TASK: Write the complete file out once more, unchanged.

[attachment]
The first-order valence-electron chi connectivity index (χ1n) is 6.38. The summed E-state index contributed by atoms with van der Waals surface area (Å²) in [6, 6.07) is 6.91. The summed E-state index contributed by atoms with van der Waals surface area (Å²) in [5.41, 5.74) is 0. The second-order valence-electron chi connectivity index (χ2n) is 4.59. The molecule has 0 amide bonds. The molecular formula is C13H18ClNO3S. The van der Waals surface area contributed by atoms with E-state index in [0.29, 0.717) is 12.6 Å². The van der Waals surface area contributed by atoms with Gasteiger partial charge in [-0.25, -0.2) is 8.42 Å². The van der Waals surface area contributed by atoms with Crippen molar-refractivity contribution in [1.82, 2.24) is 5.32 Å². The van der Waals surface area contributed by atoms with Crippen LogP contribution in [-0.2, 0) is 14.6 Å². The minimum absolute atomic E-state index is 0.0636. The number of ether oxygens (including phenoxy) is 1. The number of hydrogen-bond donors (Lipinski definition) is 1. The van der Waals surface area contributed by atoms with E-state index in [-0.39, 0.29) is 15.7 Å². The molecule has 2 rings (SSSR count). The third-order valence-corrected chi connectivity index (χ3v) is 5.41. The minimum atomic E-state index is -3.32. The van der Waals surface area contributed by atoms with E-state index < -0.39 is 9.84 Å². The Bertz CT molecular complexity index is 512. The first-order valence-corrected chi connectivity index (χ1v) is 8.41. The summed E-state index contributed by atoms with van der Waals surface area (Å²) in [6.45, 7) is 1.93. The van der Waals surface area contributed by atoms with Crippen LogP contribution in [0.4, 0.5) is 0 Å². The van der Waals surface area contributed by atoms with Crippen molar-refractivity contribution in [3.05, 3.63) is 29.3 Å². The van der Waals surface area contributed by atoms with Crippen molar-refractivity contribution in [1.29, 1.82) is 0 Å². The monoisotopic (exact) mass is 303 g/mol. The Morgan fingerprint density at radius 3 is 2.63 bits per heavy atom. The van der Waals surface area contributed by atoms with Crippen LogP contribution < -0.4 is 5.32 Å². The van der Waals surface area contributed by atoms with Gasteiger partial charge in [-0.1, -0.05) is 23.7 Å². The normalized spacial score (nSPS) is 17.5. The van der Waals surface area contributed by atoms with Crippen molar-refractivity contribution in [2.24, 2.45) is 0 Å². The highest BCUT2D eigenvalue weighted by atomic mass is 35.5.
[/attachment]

The first-order valence-electron chi connectivity index (χ1n) is 6.38. The summed E-state index contributed by atoms with van der Waals surface area (Å²) in [6, 6.07) is 6.91. The summed E-state index contributed by atoms with van der Waals surface area (Å²) in [5.41, 5.74) is 0. The second-order valence-electron chi connectivity index (χ2n) is 4.59. The molecule has 0 amide bonds. The molecular formula is C13H18ClNO3S. The van der Waals surface area contributed by atoms with E-state index in [0.29, 0.717) is 12.6 Å². The van der Waals surface area contributed by atoms with Gasteiger partial charge in [-0.25, -0.2) is 8.42 Å². The van der Waals surface area contributed by atoms with Crippen molar-refractivity contribution in [1.82, 2.24) is 5.32 Å². The van der Waals surface area contributed by atoms with Crippen LogP contribution in [-0.2, 0) is 14.6 Å². The minimum absolute atomic E-state index is 0.0636. The number of ether oxygens (including phenoxy) is 1. The number of hydrogen-bond donors (Lipinski definition) is 1. The van der Waals surface area contributed by atoms with E-state index in [-0.39, 0.29) is 15.7 Å². The molecule has 2 rings (SSSR count). The third-order valence-corrected chi connectivity index (χ3v) is 5.41. The minimum atomic E-state index is -3.32. The van der Waals surface area contributed by atoms with E-state index < -0.39 is 9.84 Å². The Bertz CT molecular complexity index is 512. The first-order valence-corrected chi connectivity index (χ1v) is 8.41. The summed E-state index contributed by atoms with van der Waals surface area (Å²) in [6.45, 7) is 1.93. The van der Waals surface area contributed by atoms with Crippen LogP contribution in [0.4, 0.5) is 0 Å². The van der Waals surface area contributed by atoms with Crippen molar-refractivity contribution in [3.05, 3.63) is 29.3 Å². The van der Waals surface area contributed by atoms with Crippen molar-refractivity contribution in [1.29, 1.82) is 0 Å². The monoisotopic (exact) mass is 303 g/mol. The Morgan fingerprint density at radius 3 is 2.63 bits per heavy atom. The van der Waals surface area contributed by atoms with Crippen LogP contribution < -0.4 is 5.32 Å². The van der Waals surface area contributed by atoms with Gasteiger partial charge in [-0.1, -0.05) is 23.7 Å². The normalized spacial score (nSPS) is 17.5. The van der Waals surface area contributed by atoms with Crippen molar-refractivity contribution in [2.24, 2.45) is 0 Å². The highest BCUT2D eigenvalue weighted by atomic mass is 35.5.